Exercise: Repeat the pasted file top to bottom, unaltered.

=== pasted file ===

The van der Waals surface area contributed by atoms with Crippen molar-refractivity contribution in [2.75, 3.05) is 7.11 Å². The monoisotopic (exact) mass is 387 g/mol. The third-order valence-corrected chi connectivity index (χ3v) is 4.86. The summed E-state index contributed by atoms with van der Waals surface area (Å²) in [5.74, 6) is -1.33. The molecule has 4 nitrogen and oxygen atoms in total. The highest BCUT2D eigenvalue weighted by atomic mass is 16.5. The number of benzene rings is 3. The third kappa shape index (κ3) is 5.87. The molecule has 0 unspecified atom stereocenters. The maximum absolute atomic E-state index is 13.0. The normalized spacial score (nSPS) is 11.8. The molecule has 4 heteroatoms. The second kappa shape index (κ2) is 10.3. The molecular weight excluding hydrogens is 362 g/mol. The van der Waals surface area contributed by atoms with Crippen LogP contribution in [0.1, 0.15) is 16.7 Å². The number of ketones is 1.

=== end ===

The van der Waals surface area contributed by atoms with Crippen molar-refractivity contribution in [2.75, 3.05) is 7.11 Å². The monoisotopic (exact) mass is 387 g/mol. The third-order valence-corrected chi connectivity index (χ3v) is 4.86. The summed E-state index contributed by atoms with van der Waals surface area (Å²) in [5.74, 6) is -1.33. The molecule has 4 nitrogen and oxygen atoms in total. The highest BCUT2D eigenvalue weighted by atomic mass is 16.5. The number of benzene rings is 3. The third kappa shape index (κ3) is 5.87. The molecule has 0 unspecified atom stereocenters. The maximum absolute atomic E-state index is 13.0. The normalized spacial score (nSPS) is 11.8. The molecule has 4 heteroatoms. The second kappa shape index (κ2) is 10.3. The molecular weight excluding hydrogens is 362 g/mol. The van der Waals surface area contributed by atoms with Crippen LogP contribution in [0.1, 0.15) is 16.7 Å². The number of ketones is 1.